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How do you eat a pomegranate?

The pomegranate have become an incredibly popular menu item, both for their delectable arils and their delicious juice. Prized since antiquity, pomegranates have a deep cultural and religious history.


Pomegranates growing


So what is the history of pomegranates?

Well, indulge me for a bit, I need to geek out a little.  Native to the region stretching from modern day Iran to the Himalayas, pomegranates gradually made their way along the fabled Silk Road into Europe, garnering new names along the way.  In fact, it is believed the name for the hand grenade was inspired by the French word for the pomegranate, grenade.  The fruit is deeply rooted in many cultures.  In Israel, it is said that the 613 arils of the pomegranate represent the 613 commandments of the Talmud.  In Greece, the fruit is prized as a bringer of luck for the New Year, as well as being used in weddings, with the bride throwing a pomegranate at a honey coated door as wish for fertility and many children.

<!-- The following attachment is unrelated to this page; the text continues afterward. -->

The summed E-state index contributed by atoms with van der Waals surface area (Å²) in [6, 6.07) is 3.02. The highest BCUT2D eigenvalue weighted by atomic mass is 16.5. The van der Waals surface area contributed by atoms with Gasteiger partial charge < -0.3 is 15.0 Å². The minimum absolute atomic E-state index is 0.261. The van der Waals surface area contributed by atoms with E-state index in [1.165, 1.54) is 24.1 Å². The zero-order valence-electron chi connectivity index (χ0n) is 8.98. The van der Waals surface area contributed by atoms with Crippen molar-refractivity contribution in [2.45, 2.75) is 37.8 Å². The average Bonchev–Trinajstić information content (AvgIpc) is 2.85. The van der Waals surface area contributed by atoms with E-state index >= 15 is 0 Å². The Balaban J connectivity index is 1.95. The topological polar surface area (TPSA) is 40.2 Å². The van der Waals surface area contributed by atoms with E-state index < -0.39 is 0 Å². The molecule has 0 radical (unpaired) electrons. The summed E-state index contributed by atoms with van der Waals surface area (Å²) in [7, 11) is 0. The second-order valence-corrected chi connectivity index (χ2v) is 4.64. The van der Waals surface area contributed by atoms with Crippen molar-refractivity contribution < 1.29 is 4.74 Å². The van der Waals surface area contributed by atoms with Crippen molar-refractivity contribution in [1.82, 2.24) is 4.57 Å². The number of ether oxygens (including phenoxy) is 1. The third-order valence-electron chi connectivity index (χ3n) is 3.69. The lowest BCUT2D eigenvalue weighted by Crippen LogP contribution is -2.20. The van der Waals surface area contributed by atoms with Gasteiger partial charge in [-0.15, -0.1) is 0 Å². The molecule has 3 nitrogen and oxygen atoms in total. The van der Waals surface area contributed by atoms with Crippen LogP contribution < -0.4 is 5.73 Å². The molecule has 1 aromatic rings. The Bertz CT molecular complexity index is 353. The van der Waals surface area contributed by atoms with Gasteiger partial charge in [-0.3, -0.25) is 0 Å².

So, how do you eat a pomegranate?

There are many ways.  You can cut them into quarters and simply bite in the juice filled arils.  If you want to use those gems in a recipe, there are two easy ways to extract them.  I like to cut the crown off and then score the fruit in sections and set cut side down in a bowl of water for 5 minutes.  Once it has soaked, you can begin to remove the aril by applying a bit of pressure and picking them out of the thin pith.  The bitter pith will float to the surface and can be discarded, leaving the arils behind.  Another easy way to clean the fruit is to simply ct the crown off, score the fruit and whack the skin with a kitchen spoon.

So, are pomegranates good for you?  The quick answer is yes, like other deep red colored fruit, such as cherries. They are a great source of vitamins A, C and some B vitamins, as well calcium, potassium and iron.


Content provided by Daniel Snowden, the Director of Culinary Development for FreshPoint Central Florida. He has been in the produce industry years almost 20 years, and loves getting geeky about food. Follow FreshPoint Central Florida on FacebookTwitter, and Instagram.

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